Perhaps it is also remembered from its one and only slot on the calendar in July 2017 for being one of the series’ most outstandingly dramatic weekends.
Famously Buemi was in the centre of it, cutting a troubled and under-pressure presence despite going into the double-header finale leading the championship by 10 points over arch-rival di Grassi.
Then came the practice shunt, the rebuild and a brilliant drive to fourth on the Saturday. That was diluted by a remarkable walk of anger from parc ferme to his own box that took in arguments with three different drivers.
It was all filmed and in truth, Buemi looked a bit daft as his white-hot racing passion burned uncontrolled.
The anger was piqued a few hours later when Buemi’s car was found to be underweight, a legacy of the rebuild.
While he fumed, di Grassi took the title, taking advantage of Buemi’s two no-shows in New York when a controversial calendar clash between the World Endurance Championship and Formula E so infuriated Renault e.dams and Buemi even further.
Montreal’s fall from grace, and expulsion the following season’s calendar, was due to political changes in the city. It all ended up in court from which Formula E emerged the victor. But the big loss was everyone’s as one of the world’s greatest cities became lost to all racing other than Formula 1.
Location rating: 10/10
Track challenge: 8/10
Chances of happening again: Whither the Circuit Gilles Villeneuve?
Punta del Este (2014-18)
A race on the Uruguayan coast was certainly leftfield when it was announced as the third-ever Formula E event in December 2014.
That event was a great success despite its backdrop being Alejandro Agag’s temporary firing and the championship secretly faltering to the point where its next race at Buenos Aires was doubtful to take place at all.
Punta del Este had held national level racing before and that circuit was extended and modified for the 2014 race which was Buemi and Renault e.dams’ first victory.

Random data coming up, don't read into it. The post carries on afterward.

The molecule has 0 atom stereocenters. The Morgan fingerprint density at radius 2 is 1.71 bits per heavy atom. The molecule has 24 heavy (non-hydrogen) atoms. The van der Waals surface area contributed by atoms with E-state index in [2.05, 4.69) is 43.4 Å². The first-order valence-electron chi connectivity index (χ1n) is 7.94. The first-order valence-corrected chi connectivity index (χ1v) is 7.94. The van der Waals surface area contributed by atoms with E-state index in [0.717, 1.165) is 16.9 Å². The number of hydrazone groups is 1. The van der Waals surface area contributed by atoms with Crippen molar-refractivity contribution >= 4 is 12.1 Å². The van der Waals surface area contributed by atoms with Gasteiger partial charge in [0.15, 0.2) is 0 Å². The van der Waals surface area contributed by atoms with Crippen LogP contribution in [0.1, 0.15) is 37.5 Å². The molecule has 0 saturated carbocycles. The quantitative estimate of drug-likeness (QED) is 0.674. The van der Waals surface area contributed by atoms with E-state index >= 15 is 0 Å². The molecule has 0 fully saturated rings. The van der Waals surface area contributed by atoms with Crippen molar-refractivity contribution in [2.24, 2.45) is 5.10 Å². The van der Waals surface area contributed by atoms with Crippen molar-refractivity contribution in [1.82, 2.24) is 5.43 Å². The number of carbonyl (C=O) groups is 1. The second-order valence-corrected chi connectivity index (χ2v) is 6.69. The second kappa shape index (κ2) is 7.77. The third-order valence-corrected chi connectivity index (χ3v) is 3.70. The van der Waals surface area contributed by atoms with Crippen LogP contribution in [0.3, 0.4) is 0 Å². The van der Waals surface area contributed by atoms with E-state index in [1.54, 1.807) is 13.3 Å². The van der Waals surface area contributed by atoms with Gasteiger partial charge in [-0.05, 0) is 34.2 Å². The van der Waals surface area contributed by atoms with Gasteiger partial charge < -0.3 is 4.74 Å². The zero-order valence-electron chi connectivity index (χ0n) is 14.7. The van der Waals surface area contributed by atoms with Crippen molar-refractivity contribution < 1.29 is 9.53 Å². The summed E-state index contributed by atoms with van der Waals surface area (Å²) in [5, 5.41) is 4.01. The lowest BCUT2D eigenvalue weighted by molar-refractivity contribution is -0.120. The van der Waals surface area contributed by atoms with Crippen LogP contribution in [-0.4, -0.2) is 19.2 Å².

The site of the race was part Monaco and part Zandvoort. Chintzy wealth and sand dunes mixed in the brilliant UAV-rich southern hemisphere summer to dramatic effect.
The track itself was nothing special. Quite flat and formulaic it ticked all the street racing boxes such as hairpin, quick chicane and a reasonably long back straight.
The races were generally good but none was better than the final event in March 2018. That was when Vergne and di Grassi fought tooth-and-nail for pretty much the entire event, with the Techeetah Renault winning out by just 0.4s after a tense and exhilarating race.
It was the surreal setting that really sold the place, from stepping out the back of the teams’ pits directly onto the beach to the giant marble hand that became a kind of emblem of the place.
But perhaps the most memorable was the test session after the first race in 2014 when this writer and a colleague spent most of the session rather unprofessionally playing beach football. When a tantalising volley presented itself the resulting Hough almost cleared the debris fence to Turn 1. I was an inch away from red-flagging an international series test session!
Location rating: 9/10
Track challenge: 7/10
Chances of happening again: Unlikely but a good last-minute alternative if needed
The mere mention of the first Santiago event in January 2018 can be enough for some Formula E management to break out in hives, such was the problematic build-up to the race just in order to get it on!
The track went through the scenic Parc Forestal area in the city centre and ran through several different municipalities. This caused untold red tape issues for the race-makers, who faced almost intolerable pressure and also great hostility towards the build.
Several faced unacceptable physical confrontations and in two incidents assault over the perceived disruption in 2018.
As ever the track and infrastructure was made ready and the event didn’t disappoint with Vergne and Andre Lotterer dominating proceedings for Techeetah Renault.
But it came with a thick slice of contention as Lotterer twice nudged his team-mate while running 1-2. In the second incident, he momentarily interlocked nose to rear wing on his startled team-mate.
There was also more controversy after the race when the two Techeetahs were placed under investigation for their mid-race pitstops. That was cleared and the team celebrated a first-ever Formula E 1-2 wildly.
The track was superb with every dramatic ingredient needed for a quick street circuit. It delivered some excellent racing despite the bone-jarring bumps and an initial surface that would have made Torvill and Dean feel skittish.
It was clear to everyone that, for everyone’s security and safety, the race had to be moved and it did so to the Parc O’Higgins circuit slightly outside the centre of the Chilean capital for 2019 and 2020.
A combination of political upheaval in the country (you could taste the tear-gas in 2020) and the pandemic have probably scuppered any return to Chile for the foreseeable future.
Location rating: 9/10
Track challenge: 8/10
Chances of happening again: More chance of seeing someone dressed as Andrea de Cesaris waiting at a Santiago bus stop! Hang on… see below 🙂